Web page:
Article

The Role of CARD15 Mutations and Smoking in the Course of Crohn's Disease in a Mediterranean Area

Ematologia II Ospedale V. Cervello, Palermo, Italy.
The American Journal of Gastroenterology (Impact Factor: 9.21). 04/2008; 103(3):649-55. DOI: 10.1111/j.1572-0241.2007.01589.x
Source: PubMed

ABSTRACT To evaluate the role of CARD15 mutations and smoking in the main events of Crohn's disease (CD).
A total of 182 patients with CD were included in a prospective study in order to evaluate the role of CARD15 mutations and smoking in the main outcomes of disease course: first operation and surgical recurrence. The following variables were evaluated in a univariable and multivariable analysis: age, sex, site of disease, pattern, smoking habit, extraintestinal manifestations, duration of disease, and CARD15 mutation. The Kaplan-Meier method for survival curves and Cox model for multivariable analysis were, respectively, used.
A total of 110 patients were operated on and 32 were reoperated on. The 7-yr cumulative free rate of surgery was 42% (95% CI 34-51%). At multivariate analysis only stricturing and penetrating pattern were predictors of surgery (HR 1.7, 95% CI 1-2.8; HR 3.2, CI 1.8-5.5, respectively). The 7-yr cumulative free rate of reoperation was 75% (95% CI 0.52-0.88). At multivariable analysis in the model with any CARD15 mutation, only smoking habit at diagnosis (HR 3.6, 95% CI 1.4-9.1) was predictive of surgical recurrence. When single mutations were considered in the model smoking (HR 4.2, 95% CI 1.8-10.1) and L1007fs mutation (HR 2.9, 95% CI 1.1-7.3) were predictive of reoperation.
In CD, smoking predicts recurrence after surgery. The role of CARD15 mutations in the clinical course of CD remains undefined.

0 Followers
 · 
148 Views
  • Source
    [Show abstract] [Hide abstract]
    ABSTRACT: The majority of patients with Crohn’s disease require surgery for disease-related complications. Postoperative Crohn’s disease recurrence is common after intestinal resection. The optimal management strategy for postoperative recurrence of Crohn’s disease is controversial. In the absence of universally adopted guidelines, clinicians and patients must discuss and weigh the risks and benefits of postoperative pharmacotherapy. Those patients at low risk of disease recurrence may not require treatment. On the other hand, patients with more aggressive disease and high risk of recurrence may be best treated early in the postoperative period with an immunomodulator or antitumor necrosis factor agents. Ideally, postoperative treatment decisions would be made using predictable, reliable, and reproducible clinical prediction criteria that would guide treatment. This article reviews the data on postoperative Crohn’s disease, including predictors of early recurrence, available options for postoperative monitoring, timing of initiation, and choice of postoperative therapy for prevention and management.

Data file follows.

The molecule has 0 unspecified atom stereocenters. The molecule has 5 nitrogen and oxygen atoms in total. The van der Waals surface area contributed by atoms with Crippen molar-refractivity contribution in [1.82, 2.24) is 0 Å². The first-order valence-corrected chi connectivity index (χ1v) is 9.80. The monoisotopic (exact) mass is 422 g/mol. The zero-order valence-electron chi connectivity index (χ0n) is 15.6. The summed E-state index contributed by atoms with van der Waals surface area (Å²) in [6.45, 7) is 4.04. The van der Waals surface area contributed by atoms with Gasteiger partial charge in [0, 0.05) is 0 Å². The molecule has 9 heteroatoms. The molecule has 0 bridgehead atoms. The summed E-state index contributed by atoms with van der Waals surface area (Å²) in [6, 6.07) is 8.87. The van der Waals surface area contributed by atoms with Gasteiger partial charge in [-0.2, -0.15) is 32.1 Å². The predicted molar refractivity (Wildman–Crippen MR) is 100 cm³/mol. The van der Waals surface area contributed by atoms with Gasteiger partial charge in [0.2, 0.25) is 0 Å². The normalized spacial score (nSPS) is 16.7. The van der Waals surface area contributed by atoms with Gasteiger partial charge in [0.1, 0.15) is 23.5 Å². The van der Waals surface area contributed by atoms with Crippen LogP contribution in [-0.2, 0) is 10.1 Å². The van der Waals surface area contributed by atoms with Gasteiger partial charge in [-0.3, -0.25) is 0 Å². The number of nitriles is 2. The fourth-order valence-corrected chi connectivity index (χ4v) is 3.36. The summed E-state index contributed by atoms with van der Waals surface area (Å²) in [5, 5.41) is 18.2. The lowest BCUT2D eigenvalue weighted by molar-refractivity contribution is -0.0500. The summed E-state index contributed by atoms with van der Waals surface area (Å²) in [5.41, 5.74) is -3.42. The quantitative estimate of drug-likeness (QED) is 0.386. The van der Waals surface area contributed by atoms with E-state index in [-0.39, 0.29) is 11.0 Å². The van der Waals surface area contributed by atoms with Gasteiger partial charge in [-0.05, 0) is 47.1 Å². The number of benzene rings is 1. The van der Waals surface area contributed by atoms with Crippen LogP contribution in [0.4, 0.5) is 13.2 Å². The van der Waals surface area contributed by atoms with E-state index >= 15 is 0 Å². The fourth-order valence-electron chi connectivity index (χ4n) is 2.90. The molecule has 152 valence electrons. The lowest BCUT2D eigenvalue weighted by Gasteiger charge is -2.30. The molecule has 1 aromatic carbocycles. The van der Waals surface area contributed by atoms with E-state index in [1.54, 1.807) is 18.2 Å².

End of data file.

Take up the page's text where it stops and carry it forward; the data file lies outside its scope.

• Source
    Inflammatory Bowel Diseases 01/2008; 14(9):1313. DOI:10.1002/ibd.20424 · 5.48 Impact Factor
  • Source
    [Show abstract] [Hide abstract]
    ABSTRACT: Crohn's disease is a chronic inflammatory condition that may involve any segment of the gastrointestinal tract. Although several drugs have proven efficacy in inducing and maintaining disease in remission, resectional surgery remains as a cornerstone in the management of the disease, mainly for the treatment of its stenosing and penetrating complications. However, the occurrence of new mucosal (endoscopic) lesions in the neoterminal ileum early after surgery is almost constant, it is followed in the mid-term by clinical symptoms and, in a proportion of patients, repeated intestinal resections are required. Pathogenesis of postoperative recurrence (POR) is not fully understood, but luminal factors (commensal microbes, dietary antigens) seem to play an important role, and environmental and genetic factors may also have a relevant influence. Many studies tried to identify clinical predictors for POR with heterogeneous results, and only smoking has repeatedly been associated with a higher risk of POR. Ileocolonoscopy remains as the gold standard for the assessment of appearance and severity of POR, although the real usefulness of the available endoscopic score needs to be revisited and alternative techniques are emerging. Several drugs have been evaluated to prevent POR with limited success. Smoking cessation seems to be one of the more beneficial therapeutic measures. Aminosalicylates have only proved to be of marginal benefit, and they are only used in low-